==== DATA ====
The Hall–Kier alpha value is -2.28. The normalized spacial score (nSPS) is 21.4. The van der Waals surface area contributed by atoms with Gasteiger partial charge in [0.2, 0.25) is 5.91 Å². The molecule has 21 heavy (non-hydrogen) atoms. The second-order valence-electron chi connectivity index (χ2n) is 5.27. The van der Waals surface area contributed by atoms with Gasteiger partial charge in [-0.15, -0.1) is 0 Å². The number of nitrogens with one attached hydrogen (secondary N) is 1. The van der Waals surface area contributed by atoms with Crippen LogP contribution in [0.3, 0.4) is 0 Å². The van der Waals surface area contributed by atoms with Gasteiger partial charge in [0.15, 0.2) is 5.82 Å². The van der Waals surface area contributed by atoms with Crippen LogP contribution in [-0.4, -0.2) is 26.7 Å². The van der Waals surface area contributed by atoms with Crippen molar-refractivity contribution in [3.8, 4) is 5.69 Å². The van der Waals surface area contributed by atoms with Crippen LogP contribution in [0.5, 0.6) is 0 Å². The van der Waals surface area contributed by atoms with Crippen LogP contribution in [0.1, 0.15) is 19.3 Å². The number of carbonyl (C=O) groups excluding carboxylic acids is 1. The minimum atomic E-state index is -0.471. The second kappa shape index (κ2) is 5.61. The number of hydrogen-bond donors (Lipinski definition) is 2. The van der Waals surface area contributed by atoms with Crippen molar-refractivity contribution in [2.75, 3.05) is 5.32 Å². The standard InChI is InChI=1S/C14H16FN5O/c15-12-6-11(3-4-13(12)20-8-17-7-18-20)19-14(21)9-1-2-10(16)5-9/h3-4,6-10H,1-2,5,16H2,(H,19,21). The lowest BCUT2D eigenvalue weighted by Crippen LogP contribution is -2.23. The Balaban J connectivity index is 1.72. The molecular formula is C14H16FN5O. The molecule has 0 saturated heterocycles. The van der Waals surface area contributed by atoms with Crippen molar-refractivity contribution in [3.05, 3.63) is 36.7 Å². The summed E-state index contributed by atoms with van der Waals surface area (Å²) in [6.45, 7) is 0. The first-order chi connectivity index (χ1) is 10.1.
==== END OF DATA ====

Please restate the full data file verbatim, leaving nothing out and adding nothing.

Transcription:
The Hall–Kier alpha value is -2.28. The normalized spacial score (nSPS) is 21.4. The van der Waals surface area contributed by atoms with Gasteiger partial charge in [0.2, 0.25) is 5.91 Å². The molecule has 21 heavy (non-hydrogen) atoms. The second-order valence-electron chi connectivity index (χ2n) is 5.27. The van der Waals surface area contributed by atoms with Gasteiger partial charge in [-0.15, -0.1) is 0 Å². The number of nitrogens with one attached hydrogen (secondary N) is 1. The van der Waals surface area contributed by atoms with Crippen LogP contribution in [0.3, 0.4) is 0 Å². The van der Waals surface area contributed by atoms with Gasteiger partial charge in [0.15, 0.2) is 5.82 Å². The van der Waals surface area contributed by atoms with Crippen LogP contribution in [-0.4, -0.2) is 26.7 Å². The van der Waals surface area contributed by atoms with Crippen molar-refractivity contribution in [3.8, 4) is 5.69 Å². The van der Waals surface area contributed by atoms with Crippen LogP contribution in [0.5, 0.6) is 0 Å². The van der Waals surface area contributed by atoms with Crippen LogP contribution in [0.1, 0.15) is 19.3 Å². The number of carbonyl (C=O) groups excluding carboxylic acids is 1. The minimum atomic E-state index is -0.471. The second kappa shape index (κ2) is 5.61. The number of hydrogen-bond donors (Lipinski definition) is 2. The van der Waals surface area contributed by atoms with Crippen molar-refractivity contribution in [2.75, 3.05) is 5.32 Å². The standard InChI is InChI=1S/C14H16FN5O/c15-12-6-11(3-4-13(12)20-8-17-7-18-20)19-14(21)9-1-2-10(16)5-9/h3-4,6-10H,1-2,5,16H2,(H,19,21). The lowest BCUT2D eigenvalue weighted by Crippen LogP contribution is -2.23. The Balaban J connectivity index is 1.72. The molecular formula is C14H16FN5O. The molecule has 0 saturated heterocycles. The van der Waals surface area contributed by atoms with Crippen molar-refractivity contribution in [3.05, 3.63) is 36.7 Å². The summed E-state index contributed by atoms with van der Waals surface area (Å²) in [6.45, 7) is 0. The first-order chi connectivity index (χ1) is 10.1.